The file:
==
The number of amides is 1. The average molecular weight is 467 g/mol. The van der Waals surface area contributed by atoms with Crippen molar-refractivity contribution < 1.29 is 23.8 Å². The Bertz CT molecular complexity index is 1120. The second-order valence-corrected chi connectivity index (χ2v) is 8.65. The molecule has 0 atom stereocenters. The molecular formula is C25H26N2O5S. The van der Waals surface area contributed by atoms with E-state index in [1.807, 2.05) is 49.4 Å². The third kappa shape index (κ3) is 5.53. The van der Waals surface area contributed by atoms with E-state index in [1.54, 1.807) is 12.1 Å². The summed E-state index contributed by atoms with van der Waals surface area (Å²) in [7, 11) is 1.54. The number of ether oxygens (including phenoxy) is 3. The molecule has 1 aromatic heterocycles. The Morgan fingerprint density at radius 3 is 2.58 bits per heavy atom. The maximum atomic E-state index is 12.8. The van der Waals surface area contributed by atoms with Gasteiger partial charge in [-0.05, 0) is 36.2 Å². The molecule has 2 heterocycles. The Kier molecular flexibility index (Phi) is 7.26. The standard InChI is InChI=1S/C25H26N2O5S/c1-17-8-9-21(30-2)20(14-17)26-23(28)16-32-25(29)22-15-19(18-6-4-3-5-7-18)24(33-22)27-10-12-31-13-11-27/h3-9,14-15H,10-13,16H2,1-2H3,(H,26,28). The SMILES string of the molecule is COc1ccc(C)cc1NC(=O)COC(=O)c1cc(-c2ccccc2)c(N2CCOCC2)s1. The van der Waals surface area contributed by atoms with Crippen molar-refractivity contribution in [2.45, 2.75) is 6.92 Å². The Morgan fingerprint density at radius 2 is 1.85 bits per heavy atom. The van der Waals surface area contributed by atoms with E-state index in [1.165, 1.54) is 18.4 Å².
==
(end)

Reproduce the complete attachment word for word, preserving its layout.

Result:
The number of amides is 1. The average molecular weight is 467 g/mol. The van der Waals surface area contributed by atoms with Crippen molar-refractivity contribution < 1.29 is 23.8 Å². The Bertz CT molecular complexity index is 1120. The second-order valence-corrected chi connectivity index (χ2v) is 8.65. The molecule has 0 atom stereocenters. The molecular formula is C25H26N2O5S. The van der Waals surface area contributed by atoms with E-state index in [1.807, 2.05) is 49.4 Å². The third kappa shape index (κ3) is 5.53. The van der Waals surface area contributed by atoms with E-state index in [1.54, 1.807) is 12.1 Å². The summed E-state index contributed by atoms with van der Waals surface area (Å²) in [7, 11) is 1.54. The number of ether oxygens (including phenoxy) is 3. The molecule has 1 aromatic heterocycles. The Morgan fingerprint density at radius 3 is 2.58 bits per heavy atom. The maximum atomic E-state index is 12.8. The van der Waals surface area contributed by atoms with Gasteiger partial charge in [-0.05, 0) is 36.2 Å². The molecule has 2 heterocycles. The Kier molecular flexibility index (Phi) is 7.26. The standard InChI is InChI=1S/C25H26N2O5S/c1-17-8-9-21(30-2)20(14-17)26-23(28)16-32-25(29)22-15-19(18-6-4-3-5-7-18)24(33-22)27-10-12-31-13-11-27/h3-9,14-15H,10-13,16H2,1-2H3,(H,26,28). The SMILES string of the molecule is COc1ccc(C)cc1NC(=O)COC(=O)c1cc(-c2ccccc2)c(N2CCOCC2)s1. The van der Waals surface area contributed by atoms with Crippen molar-refractivity contribution in [2.45, 2.75) is 6.92 Å². The Morgan fingerprint density at radius 2 is 1.85 bits per heavy atom. The van der Waals surface area contributed by atoms with E-state index in [1.165, 1.54) is 18.4 Å².